Chuck Fletcher planned all along to wait until the end of the season to address the Wild’s coaching situation. For months, though, the team’s general manager took note of how Mike Yeo and his staff handled the challenges that kept coming.

Fletcher saw young players blossom under their guidance, and they didn’t panic when their biggest stars — and three goaltenders — were idled by injuries. And when things were at their worst, they kept a firm hand on the rudder. “At the exact point of the year when you thought we’d fall apart, we actually became a team,” Fletcher said. “A lot of work that went into that, and Mike and his staff deserve a lot of credit.”

Yeo got his reward last week, when Fletcher signed the third-year coach to a multiyear contract extension. ­Friday, the two discussed Yeo’s new deal and the work that lies ahead.

Fletcher said that Yeo, whose three-year contract was set to expire this month, was the only person he considered for the job. He also anticipates the rest of the coaching staff will sign contract extensions, probably by the end of next week. Fletcher already has re-signed the entire front-office staff and the Wild’s amateur scouts and expects to re-sign the pro scouts next week.

Though talks were briefly put on hold when Yeo left town to tend to a personal matter, the coach said Fletcher’s speed in beginning the process put his mind at ease. He was never nervous about his job status, he said, but he did feel “very relieved” to have the deal done so he can continue working toward next season.

“Three years ago, my goal was to create an identity for this hockey team and create a culture,” said Yeo, who is 104-82-26 in three seasons with the Wild. “I believe we’ve taken big steps toward both of those things. Our team has improved, and I believe I’ve improved as a coach.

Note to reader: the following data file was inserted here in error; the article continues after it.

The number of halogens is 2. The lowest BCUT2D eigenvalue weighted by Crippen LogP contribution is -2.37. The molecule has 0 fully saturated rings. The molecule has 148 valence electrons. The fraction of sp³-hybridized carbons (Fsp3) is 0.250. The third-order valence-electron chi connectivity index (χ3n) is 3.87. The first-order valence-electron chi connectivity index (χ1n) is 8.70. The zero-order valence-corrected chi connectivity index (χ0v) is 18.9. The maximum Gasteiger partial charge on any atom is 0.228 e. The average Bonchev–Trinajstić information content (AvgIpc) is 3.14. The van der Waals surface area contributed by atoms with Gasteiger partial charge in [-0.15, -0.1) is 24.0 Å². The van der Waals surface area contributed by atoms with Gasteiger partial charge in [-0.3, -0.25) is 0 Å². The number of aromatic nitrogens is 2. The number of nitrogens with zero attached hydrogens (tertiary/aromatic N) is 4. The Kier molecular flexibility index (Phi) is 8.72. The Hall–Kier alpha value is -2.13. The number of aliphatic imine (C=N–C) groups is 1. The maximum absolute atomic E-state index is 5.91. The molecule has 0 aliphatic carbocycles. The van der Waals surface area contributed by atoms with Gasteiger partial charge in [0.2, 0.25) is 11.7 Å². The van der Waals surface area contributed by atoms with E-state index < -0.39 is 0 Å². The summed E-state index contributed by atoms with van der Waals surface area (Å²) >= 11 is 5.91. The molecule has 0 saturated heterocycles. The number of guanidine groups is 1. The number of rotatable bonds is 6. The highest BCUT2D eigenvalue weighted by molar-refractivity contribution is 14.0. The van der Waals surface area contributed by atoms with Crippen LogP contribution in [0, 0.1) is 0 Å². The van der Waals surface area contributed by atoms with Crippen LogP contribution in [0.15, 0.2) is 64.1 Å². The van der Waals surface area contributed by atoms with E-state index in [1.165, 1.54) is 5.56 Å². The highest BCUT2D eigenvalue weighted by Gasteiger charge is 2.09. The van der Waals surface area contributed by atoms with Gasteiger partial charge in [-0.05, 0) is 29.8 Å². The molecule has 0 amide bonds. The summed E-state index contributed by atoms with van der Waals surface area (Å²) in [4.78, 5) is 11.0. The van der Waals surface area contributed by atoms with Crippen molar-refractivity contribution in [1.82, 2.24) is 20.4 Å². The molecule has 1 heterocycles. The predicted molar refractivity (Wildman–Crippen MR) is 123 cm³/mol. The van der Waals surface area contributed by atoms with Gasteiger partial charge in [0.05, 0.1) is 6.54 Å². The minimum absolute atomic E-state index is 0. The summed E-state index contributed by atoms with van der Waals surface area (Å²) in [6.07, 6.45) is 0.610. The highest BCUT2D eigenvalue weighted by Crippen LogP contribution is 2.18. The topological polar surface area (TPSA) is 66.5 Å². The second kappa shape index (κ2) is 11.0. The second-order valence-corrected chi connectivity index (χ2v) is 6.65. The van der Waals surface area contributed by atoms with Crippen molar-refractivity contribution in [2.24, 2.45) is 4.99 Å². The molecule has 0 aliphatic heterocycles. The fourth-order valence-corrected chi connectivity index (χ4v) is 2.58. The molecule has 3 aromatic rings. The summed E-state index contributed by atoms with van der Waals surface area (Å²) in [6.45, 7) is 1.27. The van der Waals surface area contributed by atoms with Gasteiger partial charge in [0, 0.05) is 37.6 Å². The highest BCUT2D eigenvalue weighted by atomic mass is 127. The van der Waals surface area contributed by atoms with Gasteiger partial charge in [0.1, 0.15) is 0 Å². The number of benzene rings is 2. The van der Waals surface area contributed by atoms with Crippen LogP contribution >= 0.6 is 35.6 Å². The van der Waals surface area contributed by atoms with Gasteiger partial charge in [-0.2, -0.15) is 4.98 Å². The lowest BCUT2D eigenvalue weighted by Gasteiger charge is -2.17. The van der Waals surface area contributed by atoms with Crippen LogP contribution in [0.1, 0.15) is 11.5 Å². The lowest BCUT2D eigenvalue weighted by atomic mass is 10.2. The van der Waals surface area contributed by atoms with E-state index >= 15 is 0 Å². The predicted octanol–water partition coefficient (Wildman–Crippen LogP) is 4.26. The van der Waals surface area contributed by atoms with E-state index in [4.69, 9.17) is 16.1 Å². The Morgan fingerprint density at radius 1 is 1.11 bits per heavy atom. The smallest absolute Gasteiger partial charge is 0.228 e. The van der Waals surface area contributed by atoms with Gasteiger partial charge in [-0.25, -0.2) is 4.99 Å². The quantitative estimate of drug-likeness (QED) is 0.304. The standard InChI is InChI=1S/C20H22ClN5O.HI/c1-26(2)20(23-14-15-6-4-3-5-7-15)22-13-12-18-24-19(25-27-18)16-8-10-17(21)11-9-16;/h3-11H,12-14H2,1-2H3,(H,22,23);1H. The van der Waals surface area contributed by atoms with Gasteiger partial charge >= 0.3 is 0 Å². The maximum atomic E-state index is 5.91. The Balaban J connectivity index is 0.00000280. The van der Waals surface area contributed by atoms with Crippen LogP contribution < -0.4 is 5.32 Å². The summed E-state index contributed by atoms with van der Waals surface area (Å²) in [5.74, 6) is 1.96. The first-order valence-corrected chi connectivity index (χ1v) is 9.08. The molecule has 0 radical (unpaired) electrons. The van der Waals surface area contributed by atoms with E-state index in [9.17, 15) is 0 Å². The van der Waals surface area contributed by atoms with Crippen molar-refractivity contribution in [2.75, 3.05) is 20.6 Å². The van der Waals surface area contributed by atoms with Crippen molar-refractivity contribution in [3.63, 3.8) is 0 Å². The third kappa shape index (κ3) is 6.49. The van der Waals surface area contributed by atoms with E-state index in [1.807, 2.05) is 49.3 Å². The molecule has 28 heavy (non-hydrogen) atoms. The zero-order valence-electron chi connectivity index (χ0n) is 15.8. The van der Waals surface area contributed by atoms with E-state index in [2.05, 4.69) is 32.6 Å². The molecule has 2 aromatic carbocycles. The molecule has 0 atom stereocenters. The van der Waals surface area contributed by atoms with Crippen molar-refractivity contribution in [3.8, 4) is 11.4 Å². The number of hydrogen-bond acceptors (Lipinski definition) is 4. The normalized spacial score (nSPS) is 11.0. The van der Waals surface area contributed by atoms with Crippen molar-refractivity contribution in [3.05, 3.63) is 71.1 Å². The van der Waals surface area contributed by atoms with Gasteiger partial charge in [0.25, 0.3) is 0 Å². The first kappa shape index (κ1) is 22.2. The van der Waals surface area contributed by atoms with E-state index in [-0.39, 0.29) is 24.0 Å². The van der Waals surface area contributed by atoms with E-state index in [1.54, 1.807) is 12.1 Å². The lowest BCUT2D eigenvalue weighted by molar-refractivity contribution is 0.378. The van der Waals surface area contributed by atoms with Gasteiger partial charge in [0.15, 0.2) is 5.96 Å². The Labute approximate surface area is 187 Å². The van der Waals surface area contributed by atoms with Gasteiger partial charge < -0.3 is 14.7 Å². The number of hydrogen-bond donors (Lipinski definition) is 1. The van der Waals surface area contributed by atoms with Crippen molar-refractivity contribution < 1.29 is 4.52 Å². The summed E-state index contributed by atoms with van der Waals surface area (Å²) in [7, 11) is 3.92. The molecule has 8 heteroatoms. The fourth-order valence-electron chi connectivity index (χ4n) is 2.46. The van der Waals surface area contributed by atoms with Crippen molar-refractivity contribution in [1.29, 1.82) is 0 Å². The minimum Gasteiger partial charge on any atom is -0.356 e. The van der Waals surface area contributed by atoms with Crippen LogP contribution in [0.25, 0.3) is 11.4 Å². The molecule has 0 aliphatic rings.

“We’ve gotten a lot of pats on the back for the good season we had, and that’s nice. That said, we have to make sure we understand that the work starts right now for next year. We have to want more than what we got this year.”

Yeo said that during the season, he did feel some pressure when the Wild struggled. Learning to handle that was an important step in his personal development, he said; he believes he also has improved his motivational and team-building skills, as well as his ability to put players in proper roles and manage the bench.

In today’s NHL, Fletcher said, teams no longer have the luxury of developing all their players in the minor leagues. Much of that schooling must happen at the top level, and he lauded Yeo’s ability to nurture the many youngsters who played key roles for the Wild this season.

“When you look now at most of our young players, I’d be hard pressed to name one player that wasn’t better now than he was at the beginning of the year,” Fletcher said. “That’s just a tremendous advantage for our franchise.”

Fletcher also provided updates Friday on some injured Wild players. Defenseman Keith Ballard, who was sidelined for the final 14 games of the regular season and the first round of the playoffs, had surgery after the season to repair a sports hernia he suffered in March. Forward Erik Haula did not need surgery to repair his jaw, which was broken while he played for Finland in the world championships after the Wild’s season ended; Fletcher said he is drinking “lots of milkshakes” and will be fully healed soon.

Goaltender Niklas Backstrom’s rehabilitation after core muscle surgery is moving along smoothly. Fletcher said Backstrom feels better now than he did at any point last season, and he is expected to be at full strength by late July or early August. Goalie Josh Harding, who did not play after Dec. 31 because of symptoms of multiple sclerosis, is feeling well. “The goal for him is much like last summer, to build up and get to a point where he’s able to come into training camp and play well.”